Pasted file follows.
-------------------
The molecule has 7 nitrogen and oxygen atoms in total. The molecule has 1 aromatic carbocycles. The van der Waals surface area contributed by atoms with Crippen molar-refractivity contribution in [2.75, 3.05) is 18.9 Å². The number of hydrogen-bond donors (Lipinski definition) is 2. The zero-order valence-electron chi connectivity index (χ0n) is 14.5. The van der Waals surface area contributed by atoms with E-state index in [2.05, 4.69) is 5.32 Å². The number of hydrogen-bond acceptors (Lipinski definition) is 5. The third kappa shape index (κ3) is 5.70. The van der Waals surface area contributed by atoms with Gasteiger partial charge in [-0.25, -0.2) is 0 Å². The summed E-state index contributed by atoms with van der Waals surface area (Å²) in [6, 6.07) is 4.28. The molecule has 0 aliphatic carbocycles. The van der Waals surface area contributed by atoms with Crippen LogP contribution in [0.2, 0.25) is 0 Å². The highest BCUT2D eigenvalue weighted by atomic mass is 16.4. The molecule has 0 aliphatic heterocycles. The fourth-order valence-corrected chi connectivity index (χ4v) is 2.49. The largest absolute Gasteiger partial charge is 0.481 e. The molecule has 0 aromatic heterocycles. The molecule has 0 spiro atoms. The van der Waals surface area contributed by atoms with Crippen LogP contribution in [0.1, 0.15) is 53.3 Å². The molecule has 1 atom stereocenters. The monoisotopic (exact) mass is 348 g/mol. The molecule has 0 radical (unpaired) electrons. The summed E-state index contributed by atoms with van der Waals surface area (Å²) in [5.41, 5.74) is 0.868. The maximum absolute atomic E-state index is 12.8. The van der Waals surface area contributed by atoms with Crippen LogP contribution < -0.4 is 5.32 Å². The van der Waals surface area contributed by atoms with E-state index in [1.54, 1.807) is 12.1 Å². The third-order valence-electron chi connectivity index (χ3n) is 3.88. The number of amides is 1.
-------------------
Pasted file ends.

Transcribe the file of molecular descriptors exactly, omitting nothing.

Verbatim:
The molecule has 7 nitrogen and oxygen atoms in total. The molecule has 1 aromatic carbocycles. The van der Waals surface area contributed by atoms with Crippen molar-refractivity contribution in [2.75, 3.05) is 18.9 Å². The number of hydrogen-bond donors (Lipinski definition) is 2. The zero-order valence-electron chi connectivity index (χ0n) is 14.5. The van der Waals surface area contributed by atoms with E-state index in [2.05, 4.69) is 5.32 Å². The number of hydrogen-bond acceptors (Lipinski definition) is 5. The third kappa shape index (κ3) is 5.70. The van der Waals surface area contributed by atoms with Gasteiger partial charge in [-0.25, -0.2) is 0 Å². The summed E-state index contributed by atoms with van der Waals surface area (Å²) in [6, 6.07) is 4.28. The molecule has 0 aliphatic carbocycles. The van der Waals surface area contributed by atoms with Crippen LogP contribution in [0.2, 0.25) is 0 Å². The highest BCUT2D eigenvalue weighted by atomic mass is 16.4. The molecule has 0 aliphatic heterocycles. The fourth-order valence-corrected chi connectivity index (χ4v) is 2.49. The largest absolute Gasteiger partial charge is 0.481 e. The molecule has 0 aromatic heterocycles. The molecule has 0 spiro atoms. The van der Waals surface area contributed by atoms with Crippen LogP contribution in [0.1, 0.15) is 53.3 Å². The molecule has 1 atom stereocenters. The monoisotopic (exact) mass is 348 g/mol. The molecule has 0 radical (unpaired) electrons. The summed E-state index contributed by atoms with van der Waals surface area (Å²) in [5.41, 5.74) is 0.868. The maximum absolute atomic E-state index is 12.8. The van der Waals surface area contributed by atoms with Crippen LogP contribution < -0.4 is 5.32 Å². The van der Waals surface area contributed by atoms with E-state index in [1.54, 1.807) is 12.1 Å². The third-order valence-electron chi connectivity index (χ3n) is 3.88. The number of amides is 1.